- Research article
- Open Access
- Open Peer Review
The efficacy of topical tranexamic acid in total hip arthroplasty: a meta-analysis
BMC Musculoskeletal Disordersvolume 17, Article number: 81 (2016)
Topical tranexamic acid (TXA) has been shown to be effective in reducing blood loss and the need for transfusion after total knee arthroplasty. However, the effectiveness of topical TXA use in total hip arthroplasty (THA) still remains unclear. The purpose of this meta-analysis is to examine the safety and efficacy of topical use of TXA following THA.
Hypothesis: Topical TXA reduces blood loss and transfusion rates without increasing risk of deep vein thrombosis in patients with THA.
An electronic literature search of PubMed, Embase, the Cochrane Library, Web of Science and Chinese Biomedical Database was performed, to identify studies published before February 2015. All randomized controlled trials and cohort studies evaluating the efficacy of topical TXA during THA were included. Two independent authors identified the eligible studies, assessed their methodological quality, and extracted data. The data were using fixed-effects or random-effects models with (standard) mean differences and risk ratios for continuous and dichotomous variables, respectively. Data were analysed using RevMan 5.3 software.
Fourteen studies encompassing 2594 patients met the inclusion criteria for our meta-analysis. Our meta-analysis indicated that when compared with the placebo group, topical use of TXA significantly reduced total blood loss (MD = −297.65 ml, 95 % CI −371.68 ml, 116.08 ml; P < 0.01), drainage loss (MD = −164.68 ml, 95 % CI −236.63 ml, −92.73 ml; P < 0.01), transfusion rate (RR = 0.26, 95 % CI 0.17, 0.40; P < 0.01) and with less of a drop in haemoglobin level (SMD = −0.66, 95 % CI −0.91, −0.41; P < 0.01) after primary THA. No significant difference in length of hospital stay (MD = −0.40, 95 % CI −0.91, 0.11; P = 0.14), deep vein thrombosis (RR = 1.19, 95 % CI 0.40, 3.57; P = 0.16) and pulmonary embolism (RR = 1.11, 95 % CI 0.11, 10.81; P = 0.21) among the study groups.
Topical TXA could significantly reduce total blood loss, drainage loss, transfusion rates and decrease haemoglobin level following THA, without increasing risk of venous thromboembolisms.
Total hip arthroplasty (THA) is one of the most successful procedures in orthopaedic elective surgery for end-stage arthritis diseases of hip . It is estimated that by 2030, the demand for primary THA will grow by 174 % to 572,000 . However, THA is associated with substantial blood loss, ranging from 1188 to 1651 ml  and the transfusion rate is 16 to 37 %, which often resulting in postoperative blood transfusions subsequently [4, 5]. Perioperative transfusions are associated with risks and complications, including transmission of infectious agents, hemolytic transfusion reaction, and short-term mortality [6, 7].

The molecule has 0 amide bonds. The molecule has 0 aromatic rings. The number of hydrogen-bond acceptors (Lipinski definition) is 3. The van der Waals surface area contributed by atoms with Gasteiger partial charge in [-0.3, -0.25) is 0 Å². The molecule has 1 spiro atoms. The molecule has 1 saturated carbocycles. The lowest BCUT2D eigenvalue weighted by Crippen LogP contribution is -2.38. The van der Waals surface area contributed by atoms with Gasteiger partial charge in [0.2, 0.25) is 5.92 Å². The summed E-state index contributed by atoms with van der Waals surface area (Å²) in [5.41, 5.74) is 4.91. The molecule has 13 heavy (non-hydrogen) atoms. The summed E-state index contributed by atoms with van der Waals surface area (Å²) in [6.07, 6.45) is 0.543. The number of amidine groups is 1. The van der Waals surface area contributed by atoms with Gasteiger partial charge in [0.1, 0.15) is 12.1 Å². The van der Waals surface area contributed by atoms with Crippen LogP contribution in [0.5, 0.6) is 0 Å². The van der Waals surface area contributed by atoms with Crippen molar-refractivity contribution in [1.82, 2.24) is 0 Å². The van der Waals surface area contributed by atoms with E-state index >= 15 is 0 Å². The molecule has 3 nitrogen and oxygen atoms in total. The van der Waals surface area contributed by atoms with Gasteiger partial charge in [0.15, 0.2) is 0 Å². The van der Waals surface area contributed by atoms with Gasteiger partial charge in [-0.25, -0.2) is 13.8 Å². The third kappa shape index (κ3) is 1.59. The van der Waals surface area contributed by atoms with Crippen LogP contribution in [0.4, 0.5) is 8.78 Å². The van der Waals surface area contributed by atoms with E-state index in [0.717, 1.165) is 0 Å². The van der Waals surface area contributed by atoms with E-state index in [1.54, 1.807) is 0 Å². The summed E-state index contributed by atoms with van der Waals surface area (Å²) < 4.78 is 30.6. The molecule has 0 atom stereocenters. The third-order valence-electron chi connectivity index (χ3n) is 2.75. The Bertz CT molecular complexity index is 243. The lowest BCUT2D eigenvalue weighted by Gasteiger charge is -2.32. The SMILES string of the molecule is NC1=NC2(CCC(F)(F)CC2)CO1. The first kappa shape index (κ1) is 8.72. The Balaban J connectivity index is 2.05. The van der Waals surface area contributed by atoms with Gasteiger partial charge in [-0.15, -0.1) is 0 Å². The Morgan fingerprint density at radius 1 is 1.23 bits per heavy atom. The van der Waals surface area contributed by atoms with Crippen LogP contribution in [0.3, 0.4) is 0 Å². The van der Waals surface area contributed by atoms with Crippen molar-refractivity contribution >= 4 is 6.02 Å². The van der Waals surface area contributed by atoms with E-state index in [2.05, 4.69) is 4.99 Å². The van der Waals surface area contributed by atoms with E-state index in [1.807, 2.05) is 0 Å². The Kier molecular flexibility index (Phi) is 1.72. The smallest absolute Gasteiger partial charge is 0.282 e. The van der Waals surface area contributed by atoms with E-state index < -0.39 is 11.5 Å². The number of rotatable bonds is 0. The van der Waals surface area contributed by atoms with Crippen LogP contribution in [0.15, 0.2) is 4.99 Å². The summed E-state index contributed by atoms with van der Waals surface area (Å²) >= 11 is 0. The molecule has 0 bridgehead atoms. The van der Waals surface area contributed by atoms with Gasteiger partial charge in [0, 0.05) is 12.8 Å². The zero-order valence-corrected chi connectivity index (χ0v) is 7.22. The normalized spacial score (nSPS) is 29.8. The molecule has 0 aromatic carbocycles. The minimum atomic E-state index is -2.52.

A number of techniques are currently used to decrease the need for postoperative blood transfusions, including autologous blood transfusion, intraoperative blood saving, local anesthesia, hypotensive anesthesia and antifibrinolytic drugs including, tranexamic acid (TXA) administration . TXA is a synthetic derivative of the amino acid lysine which decreases fibrinolysis activity by competitively inhibiting lysine binding sites on plasminogen molecules . TXA enables the body to retain blood clots more effectively, thereby reduce bleeding. Numerous studies have investigated the effectiveness of intravenous TXA in THA [10, 11] and meta-analyses have revealed that intravenous TXA could reduce the blood loss and transfusion rates following THA, without increasing thromboembolic complications [12, 13].
Recently, topical use of TXA has been popular and has been shown to be effective in lowering blood loss in total knee arthroplasty. However, there are still controversy about the efficacy of TXA in THA. Some studies reported better outcomes in TXA for reducing blood loss [14–23] while other studies found no differences for transfusion rates [24–27] between the two groups.
Accordingly, we systematically reviewed the current evidence to investigate whether topical TXA was effective for reducing blood loss and transfusion rates following THA. The hypothesis of our study was that topical TXA could reduce blood loss and transfusion rates without increasing the risk of deep vein thrombosis after TKA postoperatively.
We conducted this study according to the methods of the Cochrane Handbook for Systematic Reviews of Interventions . This systematic review and meta-analysis was reported according to the Preferred Reporting Items for Systematic Reviews and Meta-Analyses (PRISMA) Statement .
We identified comparative studies comparing TXA with placebo by searching Embase, PubMed, Cochrane Library, Web of Knowledge and Chinese Biomedical Database since the inception. We used the following combined text and MeSH terms: “Tranexamic acid”, “topical”, “local”, “intra articular”, “hip arthroplasty” and “hip replacement”. There were no language restrictions. We also checked the bibliographies of identified reports and relevant review articles for other potentially relevant studies.
Study selection and inclusion criteria
Two authors independently conducted the initial search, deleted duplicate records, screened the titles and abstracts for relevance and identified papers. Study selection was performed according to the following inclusive criteria: (1) randomized controlled trials (RCTs) or cohort studies (CSs); (2) participants underwent primary THA; (3) interventions including topical (intra-articular) and IV-TXA; and (4) reported outcomes, including postoperative total drain output, total blood loss, maximum postoperative Hb drop, blood units transfused per patient, the number of patients receiving blood transfusion, the incidence of DVT and PE. Studies with cadaver and artificial models and patients with bleeding disorders were excluded.